Funny, but the only person who classified this woman's weight as a "problem" is Abby. Certainly the Offended Daughter does not see it as a problem beyond having to deal with her mother poolside. In addition, diagnosing this woman by assigning the term "obesity" feels like invective, since current Abby writer, Jeanne Phillips—the original Abby's own daughter—has yet to earn her Phd in the medical sciences. Unfortunately, this is not the first time that her much sought-after guidance on weight-related issues has spectacularly missed the mark. A little over a year ago, a woman who had the temerity to walk the world sporting a zaftig midsection, was advised to resort to extreme surgical measures to eradicate her grotesque situation tout suite.

If that wasn't cause enough for a little Sunday morning outrage, Abby's advice to the second letter in the post was enough to boil even the mildest of Jezebel blood.

DEAR ABBY: I am the mother of three beautiful daughters. I have been married for 11 years now. I married at 19, just after high school. My husband is 18 years older.

The first five years of marriage, when I fully depended on him, he was arrogant, violent and unfaithful. He hurt me so badly that I vowed to work hard and when I was independent, I would move away. Now I have a stable job — but my kids love him, and I know they will be hurt.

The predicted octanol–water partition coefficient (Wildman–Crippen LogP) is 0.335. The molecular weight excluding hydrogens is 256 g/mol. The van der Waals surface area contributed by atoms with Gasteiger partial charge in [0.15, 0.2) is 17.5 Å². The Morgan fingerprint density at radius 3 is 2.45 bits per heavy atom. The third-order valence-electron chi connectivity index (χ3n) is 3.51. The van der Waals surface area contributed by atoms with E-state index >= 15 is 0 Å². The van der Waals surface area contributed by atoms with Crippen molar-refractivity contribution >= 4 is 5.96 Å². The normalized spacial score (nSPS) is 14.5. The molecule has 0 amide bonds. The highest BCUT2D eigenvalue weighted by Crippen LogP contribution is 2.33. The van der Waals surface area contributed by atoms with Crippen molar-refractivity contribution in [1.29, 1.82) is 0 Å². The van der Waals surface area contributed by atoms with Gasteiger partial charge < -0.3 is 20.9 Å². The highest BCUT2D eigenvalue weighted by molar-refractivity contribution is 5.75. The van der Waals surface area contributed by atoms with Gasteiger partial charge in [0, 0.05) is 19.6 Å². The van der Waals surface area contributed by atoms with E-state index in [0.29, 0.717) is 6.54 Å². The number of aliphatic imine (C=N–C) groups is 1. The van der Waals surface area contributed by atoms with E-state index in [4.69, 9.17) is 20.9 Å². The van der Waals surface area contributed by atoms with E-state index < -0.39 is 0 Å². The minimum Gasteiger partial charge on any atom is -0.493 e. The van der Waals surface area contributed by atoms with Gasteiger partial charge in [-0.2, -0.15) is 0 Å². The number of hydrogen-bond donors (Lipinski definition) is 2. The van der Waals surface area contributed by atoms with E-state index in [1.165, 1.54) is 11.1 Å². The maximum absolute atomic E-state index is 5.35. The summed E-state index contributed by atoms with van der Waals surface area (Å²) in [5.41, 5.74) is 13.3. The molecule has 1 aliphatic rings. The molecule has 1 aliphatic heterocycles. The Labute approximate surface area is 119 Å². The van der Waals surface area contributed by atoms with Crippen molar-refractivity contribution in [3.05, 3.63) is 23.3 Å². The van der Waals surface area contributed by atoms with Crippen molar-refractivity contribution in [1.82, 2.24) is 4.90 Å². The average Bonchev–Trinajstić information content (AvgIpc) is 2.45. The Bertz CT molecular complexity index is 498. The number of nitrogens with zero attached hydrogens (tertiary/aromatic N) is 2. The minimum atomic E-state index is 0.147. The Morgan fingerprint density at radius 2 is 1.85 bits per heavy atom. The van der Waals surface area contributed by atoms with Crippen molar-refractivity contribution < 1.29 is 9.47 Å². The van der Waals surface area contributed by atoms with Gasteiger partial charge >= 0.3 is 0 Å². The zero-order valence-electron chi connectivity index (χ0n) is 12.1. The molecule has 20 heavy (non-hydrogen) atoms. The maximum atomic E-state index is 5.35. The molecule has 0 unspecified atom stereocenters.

My husband is jobless now. He tells me he supported me when I was jobless, so it's my turn to take care of him. I stay because I feel guilty. Should I finally forgive him, and if so, how? — BITTER IN NAIROBI

DEAR BITTER: If you truly want to forgive your husband for the physical and emotional abuse you suffered in the early years of your marriage, a place to start would be to talk with your spiritual adviser.

You didn't mention whether your husband is trying to find another job, if there is a valid reason why he can't work, or if he's still unfaithful. If it's the latter, then in my opinion, you "owe" him the same amount of financial support that he gave you and nothing more. However, because I am not familiar with the marriage laws in Kenya, you should discuss this with a lawyer.


Not only does Abby presuppose that the woman is religious enough to have a spiritual adviser she might consult, but she doesn't even seem remotely concerned that this woman might remain in danger as long as she lives with her abuser. Then, to add remarkably tone-deaf insult to senseless injury, she indicates that the woman who cooked and cleaned and raised his little brats actually OWES this hobgoblin anything other than a signature on their divorce settlement.